V: You sound like you know him.
T: Nope, just my imagination. Though…you never know, right?
V: If you’re right, then…
T: -cuts off Valencia- I can come over to your house after school.
V: -startled- My mom would have a FIELD day.
T: I just want to see your house. I’m not gonna try anything. And she won’t even know I’m there.
V: You’re probably gonna be wrong anyway.
Cut to Valencia and Terence sitting next to each other in class, waiting for their new teacher to walk in. Terence is looking around the room.
T: He must’ve moved in over break. Oh! Look, I’m already one percent right!
Terence points out an equal rights sticker to Valencia.
V: It might not mean that.
T: Then what do you call that?
He points at another piece of paraphernalia—a rainbow flag in a coffee mug full of pencils. Valencia rolls her eyes.
OUTSIDE VOICE: Okay, okay, class has begun, take your seats, please.
A man walks in, with light blonde hair, spiked up in the front. Behind his frameless glasses, he has bright blue eyes, eager and attentive. He wears a dark brown button-up shirt, and a thin black tie. He looks more like a bartender than an English teacher. He picks up a piece of chalk and writes on the board: ‘MR. TARREN’ in big capital letters. He is left-handed.
Valencia’s mouth drops open and looks at Terence. He grins.
MR. T: Welcome to Junior-level English for Grimwald High School. My name is Mr. Tarren, and I will be your instructor until May this year.
He turns around from the chalkboard to face the class of about fifteen blank-faced students with an excited expression. He falters in his expression for a second.
MR. T: Let’s take roll, please. (Goes through roll, respectable ‘here’’s are responded)
MR. T: Valencia Flores. –looks up-
MR. T: I’ve heard a lot about you, Miss Flores.
V: -looks up at Mr. Tarren, says nothing-
MR. T: -moves on to other names, keeps an eye on Valencia-
Class bell rings, and Mr. Tarren distributes a stack of books. The covers say, ‘CREATIVE WRITING 101’. They’re new.
MR. T: These…will be your Bibles. Your Koran. Your Cosmo. (CLASS laughs) These…are what got me through high school and college. And this is what will get you through my class. Believe me, without this book, you will crash, burn, and worse in this class. Please write your names in the front covers.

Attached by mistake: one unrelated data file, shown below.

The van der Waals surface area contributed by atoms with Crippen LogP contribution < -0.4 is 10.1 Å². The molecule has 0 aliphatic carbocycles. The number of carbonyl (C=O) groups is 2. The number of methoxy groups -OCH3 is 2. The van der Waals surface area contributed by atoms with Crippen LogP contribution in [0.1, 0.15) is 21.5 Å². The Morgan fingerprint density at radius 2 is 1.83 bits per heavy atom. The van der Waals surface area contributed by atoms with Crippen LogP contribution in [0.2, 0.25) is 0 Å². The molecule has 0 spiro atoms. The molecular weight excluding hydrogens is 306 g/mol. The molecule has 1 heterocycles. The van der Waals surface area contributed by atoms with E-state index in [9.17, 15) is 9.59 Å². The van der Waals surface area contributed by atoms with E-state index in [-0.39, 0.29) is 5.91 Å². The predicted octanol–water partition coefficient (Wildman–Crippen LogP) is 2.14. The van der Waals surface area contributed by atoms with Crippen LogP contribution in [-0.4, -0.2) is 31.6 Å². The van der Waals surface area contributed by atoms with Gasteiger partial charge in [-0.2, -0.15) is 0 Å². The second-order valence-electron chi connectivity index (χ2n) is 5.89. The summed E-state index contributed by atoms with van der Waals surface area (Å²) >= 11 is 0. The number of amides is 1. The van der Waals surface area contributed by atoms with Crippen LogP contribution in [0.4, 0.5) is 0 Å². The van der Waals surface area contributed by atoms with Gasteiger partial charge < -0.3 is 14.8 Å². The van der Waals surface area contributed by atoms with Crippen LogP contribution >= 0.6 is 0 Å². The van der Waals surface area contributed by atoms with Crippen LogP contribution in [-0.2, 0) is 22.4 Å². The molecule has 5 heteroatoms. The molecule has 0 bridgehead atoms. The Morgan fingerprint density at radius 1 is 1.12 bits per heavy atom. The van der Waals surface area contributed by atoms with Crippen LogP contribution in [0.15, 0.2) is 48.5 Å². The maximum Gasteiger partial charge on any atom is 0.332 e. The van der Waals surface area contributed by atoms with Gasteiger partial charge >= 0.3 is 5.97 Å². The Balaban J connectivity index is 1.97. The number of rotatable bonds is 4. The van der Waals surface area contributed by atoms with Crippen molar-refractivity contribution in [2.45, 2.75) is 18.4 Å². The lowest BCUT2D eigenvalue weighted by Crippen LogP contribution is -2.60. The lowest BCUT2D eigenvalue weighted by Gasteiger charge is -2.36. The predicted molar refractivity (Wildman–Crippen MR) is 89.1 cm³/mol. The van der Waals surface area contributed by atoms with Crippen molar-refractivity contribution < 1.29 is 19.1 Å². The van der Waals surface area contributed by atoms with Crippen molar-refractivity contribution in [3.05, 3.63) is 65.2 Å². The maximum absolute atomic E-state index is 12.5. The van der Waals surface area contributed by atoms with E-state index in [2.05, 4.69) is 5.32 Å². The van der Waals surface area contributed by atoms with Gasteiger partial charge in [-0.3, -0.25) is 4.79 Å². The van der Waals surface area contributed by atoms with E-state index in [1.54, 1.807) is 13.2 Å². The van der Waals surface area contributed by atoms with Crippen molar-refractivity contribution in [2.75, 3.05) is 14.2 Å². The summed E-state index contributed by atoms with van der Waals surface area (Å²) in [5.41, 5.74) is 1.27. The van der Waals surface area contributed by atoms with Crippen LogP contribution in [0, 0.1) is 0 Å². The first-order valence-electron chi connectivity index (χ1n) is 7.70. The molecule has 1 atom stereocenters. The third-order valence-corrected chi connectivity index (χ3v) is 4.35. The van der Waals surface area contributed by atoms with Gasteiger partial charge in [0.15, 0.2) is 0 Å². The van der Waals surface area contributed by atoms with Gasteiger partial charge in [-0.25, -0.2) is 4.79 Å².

CLASS opens books, and writes their names in on the lines provided. Flashes to several different names, including Valencia’s.
MR. T: Okay, what can anyone tell me about Creative Writing?
BOY: It’s how they make books.
GIRL: It teaches story structure.
MR. T: Thank you, thank you. Both answers are correct, but I need you to think deeper than just the dictionary definition. It expresses something. It’s an EMOTIONAL type of communication. The authors and poets are trying to TELL you something. I’m aware you all took Sophomore English? (CLASS murmurs approval) Then can you tell me the three most important rules of Literary Analysis? (CLASS is silent) Oh, come on… -looks around- No one? Miss Flores?
CLASS turns to look at Valencia.
V: (nervously) ...words, tone, and structure?
MR. T: -tilts head, winking- Thank you, Miss Flores.
The class continues, and the voice of Mr. Tarren is drowned out by joyful, enthusiastic music: a guitar, with a bouncy beat of a tarantella. Valencia watches her teacher with indifferent eyes, almost sleepy. She finally closes her eyes.
Three boys run around Valencia, dust and sand twirling about the classroom. Mr. Tarren and Terence are oblivious to Valencia’s imagination, as well as the rest of the class. The same music in the beginning scene plays again, and Valencia looks up at the ceiling—a bright star in the navy sky.
MR. T: Miss Flores?
The boys and tornado and the star are gone, and everyone is looking at Valencia. She snaps to attention.
MR. T: Is something interesting on the ceiling?
Valencia looks up again. All that’s left from the memory is a hole poked in the ceiling tiles; a mocking star. She looks back at her teacher.
V: No, sir.
Mr. Tarren looks at her with a questioning stare. The bell rings in the background, and the scene changes to Terence and Valencia walking down a hall, Valencia flicking through her new textbooks.
T: It was made in like, the seventies. How is it in such good condition?
V: Beats me.
T: So what was up in class today? You were totally spacing out. Was there like, a spider or something on the ceiling?
V: There was nothing there.
T: Oh. Okay. My class is this way, so I’ll see you on the bus.
Valencia finds her locker, and puts her book in it. She feels eyes on her again, and looks with her eyes to the left. There’s a GROUP OF GIRLS standing about ten feet away, all gossiping and pointing.
GIRL 1: Is that ValenciaFlores?
GIRL 2: Shut up, she’ll hear you!
GIRL 3: Shetotallyflipped out last year, I heard.
GIRL 2: I said shutup!
GIRL 1: What happened? I wasn’t there.
Valencia slams her locker shut and storms off with her messenger bag to her next class, gym.
Scene changes to GYMNASIUM. COACH DOUGLAS is standing in the bleachers, yelling at uniform-clad CLASS. The CLASS is playing volleyball. Valencia has her hair up, and isn’t paying much attention to the class. She’s looking over at one corner of the GYM, and for a split second, there’s a flash of a man standing there, with his hands in his pockets. He’s smoking. He has his collar turned up, and is wearing a long black trench coat. Then he’s gone.
V: -looks over-